There are many aspects of the proposition with which I can categorically disagree.  But the thing that makes it impossible to dismiss out of hand is Belief.  To me, asking if I believe there is a god has many of the same characteristics of asking if I believe there’s such a thing as an idea.  You can’t see either one, there’s no physical evidence for them other than how they motivate people, it is easy (and done all the time) to say that ideas aren’t real.

It’s in the realm of human action where the problems with both the discussion and the notion of a god pop up, but to my mind that’s a separate issue.  If someone creates a great good—hospitals, art, music, a new way to see—in the name of a god they believe in, it is easy enough to accept that they drew their inspiration from that god and except for some diehard ideologues no one has an issue with the conflation.  No one goes around beating them up for that belief.  If, on the other hand, some one goes around killing, maiming, stirring social ill-will against groups of people because they claim their god wants them to, everyone gets uncomfortable.  The people who may believe in the same god have a problem, atheists use it as an excuse to deny agency, and the zealot feels justified in his or her isolation and martyrdom.  Nothing is solved.  We seem hard put to separate out the issues because inevitably questions are raised as to the nature of belief and the nature of god.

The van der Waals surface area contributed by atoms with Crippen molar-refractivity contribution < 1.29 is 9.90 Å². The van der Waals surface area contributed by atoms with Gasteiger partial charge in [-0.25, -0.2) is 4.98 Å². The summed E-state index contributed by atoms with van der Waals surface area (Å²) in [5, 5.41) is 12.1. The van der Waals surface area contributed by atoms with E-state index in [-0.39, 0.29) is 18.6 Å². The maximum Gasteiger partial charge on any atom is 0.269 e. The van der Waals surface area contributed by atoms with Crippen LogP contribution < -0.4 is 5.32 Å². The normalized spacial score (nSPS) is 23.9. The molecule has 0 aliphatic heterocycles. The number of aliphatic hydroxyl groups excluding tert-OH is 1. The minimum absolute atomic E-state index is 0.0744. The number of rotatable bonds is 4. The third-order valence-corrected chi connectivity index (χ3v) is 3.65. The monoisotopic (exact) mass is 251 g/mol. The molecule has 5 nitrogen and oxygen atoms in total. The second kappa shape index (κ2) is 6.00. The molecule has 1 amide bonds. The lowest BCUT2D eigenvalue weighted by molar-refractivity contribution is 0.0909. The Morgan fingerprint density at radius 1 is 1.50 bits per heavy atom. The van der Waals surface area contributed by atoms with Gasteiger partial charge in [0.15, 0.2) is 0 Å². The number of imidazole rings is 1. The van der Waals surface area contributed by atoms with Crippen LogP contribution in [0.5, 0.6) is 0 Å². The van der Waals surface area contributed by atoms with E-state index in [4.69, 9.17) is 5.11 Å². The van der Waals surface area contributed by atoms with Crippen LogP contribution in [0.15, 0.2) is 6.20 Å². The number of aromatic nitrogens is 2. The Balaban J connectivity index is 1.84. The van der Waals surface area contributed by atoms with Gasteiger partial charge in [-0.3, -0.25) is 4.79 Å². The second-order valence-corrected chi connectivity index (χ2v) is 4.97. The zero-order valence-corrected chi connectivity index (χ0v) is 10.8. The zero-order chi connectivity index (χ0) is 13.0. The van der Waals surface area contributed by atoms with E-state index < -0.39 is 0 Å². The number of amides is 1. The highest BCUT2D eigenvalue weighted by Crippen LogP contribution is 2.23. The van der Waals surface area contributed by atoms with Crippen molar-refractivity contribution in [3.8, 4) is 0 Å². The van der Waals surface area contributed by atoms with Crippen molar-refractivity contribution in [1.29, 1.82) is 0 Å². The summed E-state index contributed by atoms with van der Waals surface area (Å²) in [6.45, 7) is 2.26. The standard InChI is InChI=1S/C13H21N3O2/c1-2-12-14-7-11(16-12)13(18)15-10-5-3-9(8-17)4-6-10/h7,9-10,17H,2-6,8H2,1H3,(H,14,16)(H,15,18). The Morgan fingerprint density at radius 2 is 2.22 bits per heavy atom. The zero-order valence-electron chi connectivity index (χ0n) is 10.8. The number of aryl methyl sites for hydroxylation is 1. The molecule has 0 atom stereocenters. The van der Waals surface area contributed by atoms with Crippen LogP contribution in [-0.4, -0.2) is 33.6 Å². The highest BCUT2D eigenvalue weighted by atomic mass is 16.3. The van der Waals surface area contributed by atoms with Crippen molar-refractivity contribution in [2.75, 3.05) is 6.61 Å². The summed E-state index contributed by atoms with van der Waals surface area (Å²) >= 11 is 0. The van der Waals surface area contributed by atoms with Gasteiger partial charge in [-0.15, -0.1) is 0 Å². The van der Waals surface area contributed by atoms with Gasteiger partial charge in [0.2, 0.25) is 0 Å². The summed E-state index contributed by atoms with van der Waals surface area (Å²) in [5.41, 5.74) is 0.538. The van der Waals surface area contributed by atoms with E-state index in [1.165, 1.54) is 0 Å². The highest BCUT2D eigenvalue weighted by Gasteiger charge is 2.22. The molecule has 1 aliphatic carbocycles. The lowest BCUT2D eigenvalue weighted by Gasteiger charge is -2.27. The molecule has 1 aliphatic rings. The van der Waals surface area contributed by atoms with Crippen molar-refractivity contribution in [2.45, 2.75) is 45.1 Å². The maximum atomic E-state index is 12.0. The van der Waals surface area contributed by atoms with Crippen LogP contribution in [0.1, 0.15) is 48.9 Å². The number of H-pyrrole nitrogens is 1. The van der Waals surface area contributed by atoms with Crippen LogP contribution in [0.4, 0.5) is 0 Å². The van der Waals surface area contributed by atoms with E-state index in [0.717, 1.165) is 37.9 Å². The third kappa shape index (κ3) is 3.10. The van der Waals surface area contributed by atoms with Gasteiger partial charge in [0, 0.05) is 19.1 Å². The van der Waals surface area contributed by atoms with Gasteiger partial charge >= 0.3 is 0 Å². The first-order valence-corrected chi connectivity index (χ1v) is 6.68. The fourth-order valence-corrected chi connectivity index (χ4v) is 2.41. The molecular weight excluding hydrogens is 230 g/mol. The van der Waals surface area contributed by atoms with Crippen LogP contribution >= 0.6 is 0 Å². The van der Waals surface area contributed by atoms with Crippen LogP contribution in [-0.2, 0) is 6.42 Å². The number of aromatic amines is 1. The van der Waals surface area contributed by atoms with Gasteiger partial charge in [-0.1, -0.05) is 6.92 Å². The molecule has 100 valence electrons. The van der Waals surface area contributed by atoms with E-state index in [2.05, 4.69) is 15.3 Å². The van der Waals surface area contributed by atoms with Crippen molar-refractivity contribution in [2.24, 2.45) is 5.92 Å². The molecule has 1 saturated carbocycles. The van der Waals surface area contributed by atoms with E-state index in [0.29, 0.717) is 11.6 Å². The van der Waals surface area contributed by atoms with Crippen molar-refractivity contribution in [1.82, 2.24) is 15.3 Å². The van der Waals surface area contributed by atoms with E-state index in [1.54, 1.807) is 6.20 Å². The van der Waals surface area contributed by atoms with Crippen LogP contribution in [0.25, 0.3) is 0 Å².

To me, all gods are real and at the same time they are all irrelevant.  They’re real because people believe in them.  They’re irrelevant because I don’t and do not wish to.  And yet the world functions, regardless which position is true.

You want to know where I think god is?  In the dialogue.  Whatever it may be.  God, however you choose to define it, appears in the midst of honest communication.  When someone like Neil deGrasse Tyson talks to us about the stars, the universe, the cosmos, and we listen—there’s god.

When that doesn’t happen, when people don’t communicate—there is no god.

I invite you all to chew on that idea for a while.

Unless you think ideas aren’t real.

All Or Nothing

I don’t do many posts about evolution here. It is a topic of interest to me and many years ago I went through a spate of reading everything I could find by Stephen Jay Gould, Richard Dawkins, and a few others to try to wrap my head around it. What I came away with—and this is very important for a point I intend to make later on—is that I am persuaded that evolution is real, that this is a pretty accurate description of how life operates, and that our future understanding of biology will be based solidly on these principles.

I do not have to be an expert on it to accept it.

But this is usually what is required by those who oppose evolution, especially on religious grounds—if you can’t answer their questions with definitive, rigorous fact and keep it all straight, then you are totally wrong and their definition of how life operates is automatically true.